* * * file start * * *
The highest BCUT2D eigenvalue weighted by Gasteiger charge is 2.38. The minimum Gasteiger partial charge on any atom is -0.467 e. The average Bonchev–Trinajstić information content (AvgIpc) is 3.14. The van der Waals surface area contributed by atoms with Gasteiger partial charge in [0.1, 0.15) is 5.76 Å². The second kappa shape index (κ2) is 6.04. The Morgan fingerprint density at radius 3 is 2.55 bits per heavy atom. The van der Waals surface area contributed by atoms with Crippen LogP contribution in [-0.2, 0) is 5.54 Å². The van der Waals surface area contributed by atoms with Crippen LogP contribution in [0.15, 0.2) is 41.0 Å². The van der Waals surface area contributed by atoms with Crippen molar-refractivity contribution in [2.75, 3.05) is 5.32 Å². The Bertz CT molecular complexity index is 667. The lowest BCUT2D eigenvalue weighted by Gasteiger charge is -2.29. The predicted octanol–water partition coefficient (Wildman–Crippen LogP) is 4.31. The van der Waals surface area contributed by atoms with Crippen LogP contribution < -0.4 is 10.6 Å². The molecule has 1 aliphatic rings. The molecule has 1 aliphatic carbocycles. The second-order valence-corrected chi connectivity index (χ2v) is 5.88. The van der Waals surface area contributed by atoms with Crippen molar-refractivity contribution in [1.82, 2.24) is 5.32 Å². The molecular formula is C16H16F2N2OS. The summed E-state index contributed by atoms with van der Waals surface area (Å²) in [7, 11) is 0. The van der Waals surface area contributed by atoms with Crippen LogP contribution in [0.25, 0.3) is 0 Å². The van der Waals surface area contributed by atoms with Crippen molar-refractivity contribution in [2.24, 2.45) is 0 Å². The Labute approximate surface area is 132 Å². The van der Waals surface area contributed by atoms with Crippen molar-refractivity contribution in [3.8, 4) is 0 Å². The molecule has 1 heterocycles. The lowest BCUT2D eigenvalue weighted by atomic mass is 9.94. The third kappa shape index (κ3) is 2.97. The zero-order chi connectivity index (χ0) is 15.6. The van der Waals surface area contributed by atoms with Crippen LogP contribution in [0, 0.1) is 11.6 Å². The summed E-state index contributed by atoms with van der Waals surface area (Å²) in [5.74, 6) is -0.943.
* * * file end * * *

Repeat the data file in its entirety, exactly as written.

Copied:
The highest BCUT2D eigenvalue weighted by Gasteiger charge is 2.38. The minimum Gasteiger partial charge on any atom is -0.467 e. The average Bonchev–Trinajstić information content (AvgIpc) is 3.14. The van der Waals surface area contributed by atoms with Gasteiger partial charge in [0.1, 0.15) is 5.76 Å². The second kappa shape index (κ2) is 6.04. The Morgan fingerprint density at radius 3 is 2.55 bits per heavy atom. The van der Waals surface area contributed by atoms with Crippen LogP contribution in [-0.2, 0) is 5.54 Å². The van der Waals surface area contributed by atoms with Crippen LogP contribution in [0.15, 0.2) is 41.0 Å². The van der Waals surface area contributed by atoms with Crippen molar-refractivity contribution in [2.75, 3.05) is 5.32 Å². The Bertz CT molecular complexity index is 667. The lowest BCUT2D eigenvalue weighted by Gasteiger charge is -2.29. The predicted octanol–water partition coefficient (Wildman–Crippen LogP) is 4.31. The van der Waals surface area contributed by atoms with Crippen LogP contribution < -0.4 is 10.6 Å². The molecule has 1 aliphatic rings. The molecule has 1 aliphatic carbocycles. The second-order valence-corrected chi connectivity index (χ2v) is 5.88. The van der Waals surface area contributed by atoms with Crippen molar-refractivity contribution in [1.82, 2.24) is 5.32 Å². The molecular formula is C16H16F2N2OS. The summed E-state index contributed by atoms with van der Waals surface area (Å²) in [7, 11) is 0. The van der Waals surface area contributed by atoms with Crippen LogP contribution in [0.25, 0.3) is 0 Å². The van der Waals surface area contributed by atoms with Crippen molar-refractivity contribution in [2.24, 2.45) is 0 Å². The Labute approximate surface area is 132 Å². The van der Waals surface area contributed by atoms with Crippen molar-refractivity contribution in [3.8, 4) is 0 Å². The molecule has 1 heterocycles. The lowest BCUT2D eigenvalue weighted by atomic mass is 9.94. The third kappa shape index (κ3) is 2.97. The zero-order chi connectivity index (χ0) is 15.6. The van der Waals surface area contributed by atoms with Crippen LogP contribution in [0, 0.1) is 11.6 Å². The summed E-state index contributed by atoms with van der Waals surface area (Å²) in [5.74, 6) is -0.943.